The National Wildlife Federation

Community Profile

Pledge Status

Complete

Pledge Date

Tuesday, January 18, 2022

Program Year

2022

Achievement

Monarch Champions

2022

Links and Uploads

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Action Item Report

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City of Rochester

Rochester, MI

Stuart Bikson

Mayor

Pledge Summary

Rochester is a city in southeast Michigan with a population of roughly 13,000. Rochester is home to several beautiful parks and gardens. Mayor Bikson of Rochester, MI has committed to saving the monarch butterfly and other pollinators with their signing of the Mayors’ Monarch Pledge and looks forward to engaging residents in building more pollinator habitat throughout the city.

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Community Spotlight

Action Items Committed for 2022

Communications and Convening

  • Launch or maintain a public communication effort to encourage residents to plant monarch gardens at their homes or in their neighborhoods. (If you have community members who speak a language other than English, we encourage you to also communicate in that language; Champion Pledges must communicate in that language.)
  • Engage with community garden groups and urge them to plant native milkweeds and nectar-producing plants.
  • Engage with city parks and recreation, public works, sustainability, and other relevant staff to identify opportunities to revise and maintain mowing programs and milkweed / native nectar plant planting programs.
  • Engage with gardening leaders and partners (e.g., Master Naturalists, Master Gardeners, Nature Centers, Native Plant Society Chapters , other long-standing and influential community leaders) to support monarch butterfly conservation.
  • Engage with Homeowners Associations (HOAs), Community Associations or neighborhood organizations to identify opportunities to plant monarch gardens and revise maintenance and mowing programs.
  • Engage with developers, planners, landscape architects, and other community leaders and organizers engaged in planning processes to identify opportunities to create monarch habitat.
  • Create a community-driven educational conservation strategy, initiative, or practice that focuses on and benefits local, underserved residents.
  • Create a community art project to enhance and promote monarch and pollinator conservation as well as cultural awareness and recognition.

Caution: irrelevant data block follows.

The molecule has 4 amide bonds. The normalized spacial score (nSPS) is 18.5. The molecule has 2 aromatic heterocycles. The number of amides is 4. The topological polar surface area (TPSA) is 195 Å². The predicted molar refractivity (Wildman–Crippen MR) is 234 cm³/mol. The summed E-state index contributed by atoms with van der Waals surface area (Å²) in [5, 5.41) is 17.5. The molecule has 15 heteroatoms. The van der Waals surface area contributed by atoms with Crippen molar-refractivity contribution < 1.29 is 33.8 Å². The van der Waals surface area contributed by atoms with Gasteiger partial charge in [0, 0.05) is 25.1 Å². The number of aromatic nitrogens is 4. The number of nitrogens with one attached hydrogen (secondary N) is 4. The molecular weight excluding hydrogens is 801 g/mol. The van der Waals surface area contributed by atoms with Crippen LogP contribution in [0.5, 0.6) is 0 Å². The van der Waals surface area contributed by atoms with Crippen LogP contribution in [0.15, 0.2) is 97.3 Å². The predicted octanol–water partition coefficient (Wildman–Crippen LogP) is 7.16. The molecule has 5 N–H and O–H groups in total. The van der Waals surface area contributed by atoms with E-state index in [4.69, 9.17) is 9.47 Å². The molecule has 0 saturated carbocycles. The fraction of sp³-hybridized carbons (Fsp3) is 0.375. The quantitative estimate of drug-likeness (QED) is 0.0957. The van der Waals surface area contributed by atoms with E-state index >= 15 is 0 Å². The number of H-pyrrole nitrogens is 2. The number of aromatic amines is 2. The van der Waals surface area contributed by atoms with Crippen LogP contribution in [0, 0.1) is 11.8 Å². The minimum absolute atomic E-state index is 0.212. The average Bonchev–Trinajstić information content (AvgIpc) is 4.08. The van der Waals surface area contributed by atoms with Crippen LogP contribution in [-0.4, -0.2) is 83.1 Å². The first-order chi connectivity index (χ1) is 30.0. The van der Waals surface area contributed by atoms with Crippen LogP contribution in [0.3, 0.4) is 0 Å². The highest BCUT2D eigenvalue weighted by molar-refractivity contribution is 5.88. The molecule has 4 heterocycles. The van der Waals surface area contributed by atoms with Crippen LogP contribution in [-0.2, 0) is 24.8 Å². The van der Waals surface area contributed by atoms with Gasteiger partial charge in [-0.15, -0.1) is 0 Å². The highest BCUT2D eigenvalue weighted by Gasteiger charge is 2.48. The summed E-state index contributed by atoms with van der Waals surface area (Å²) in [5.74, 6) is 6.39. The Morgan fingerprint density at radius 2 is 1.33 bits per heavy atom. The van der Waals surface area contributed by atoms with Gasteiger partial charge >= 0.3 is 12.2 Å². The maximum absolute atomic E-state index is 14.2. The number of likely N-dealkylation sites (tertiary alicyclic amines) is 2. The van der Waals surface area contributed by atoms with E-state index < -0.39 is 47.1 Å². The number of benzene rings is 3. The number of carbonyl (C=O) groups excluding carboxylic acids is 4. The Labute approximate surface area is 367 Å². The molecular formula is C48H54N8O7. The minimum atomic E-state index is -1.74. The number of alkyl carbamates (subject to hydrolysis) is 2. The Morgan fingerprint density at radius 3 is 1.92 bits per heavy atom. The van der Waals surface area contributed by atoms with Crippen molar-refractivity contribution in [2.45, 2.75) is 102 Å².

• Issue a proclamation to raise awareness about the decline of the monarch butterfly and the species’ need for habitat. This proclamation must incorporate a focus on monarch conservation.

Program and Demonstration Gardens

  • Host or support a native seed or plant sale, giveaway or swap.
  • Facilitate or support a milkweed seed collection and propagation effort.
  • Plant or maintain a monarch and pollinator-friendly demonstration garden at City Hall or another prominent or culturally significant community location.
  • Convert vacant lots to monarch habitat.
  • Plant milkweed and pollinator-friendly native nectar plants along roadsides, medians, or public rights-of-way.
  • Launch or maintain an outdoor education program(s) (e.g., at schools, after-school programs, community centers and groups) that builds awareness and creates habitat by engaging students, educators, and the community in planting native milkweed and pollinator-friendly native nectar plants (i.e., National Wildlife Federation’s Schoolyard Habitats program and Monarch Mission curriculum).
  • Earn or maintain recognition for being a wildlife-friendly city by participating in other wildlife and habitat conservation efforts (i.e., National Wildlife Federation’s Community Wildlife Habitat program).
  • Host or support a monarch neighborhood challenge to engage neighborhoods and homeowners' associations within the community to increase awareness, support community unity around a common mission, and/or create habitat for the monarch butterfly.
  • Add or maintain native milkweed and nectar-producing plants in gardens in the community.
  • Launch, expand, or continue an invasive species removal program that will support the re-establishment of native habitat for monarch butterflies and other pollinators.
  • Host or support a monarch butterfly festival that is accessible to all residents in the community and promotes monarch and pollinator conservation, as well as cultural awareness and recognition.
  • Display educational signage at monarch gardens and pollinator habitat.

Systems Change

  • Reduce or eliminate the use of herbicides, pesticides, or other chemicals that are harmful to monarchs and pollinators and urban wildlife.
  • Remove milkweed from the list of noxious plants in city weed / landscaping ordinances (if applicable).
  • Increase the percentage of native plants, shrubs and trees that must be used in city landscaping ordinances and encourage use of milkweed, where appropriate.
  • Launch, expand, or continue an effort to change municipal planting ordinances and practices to include more native milkweed and native nectar producing plants at city properties.
  • Integrate monarch butterfly conservation into the city’s Park Master Plan, Sustainability Plan, Climate Resiliency Plan or other city plans.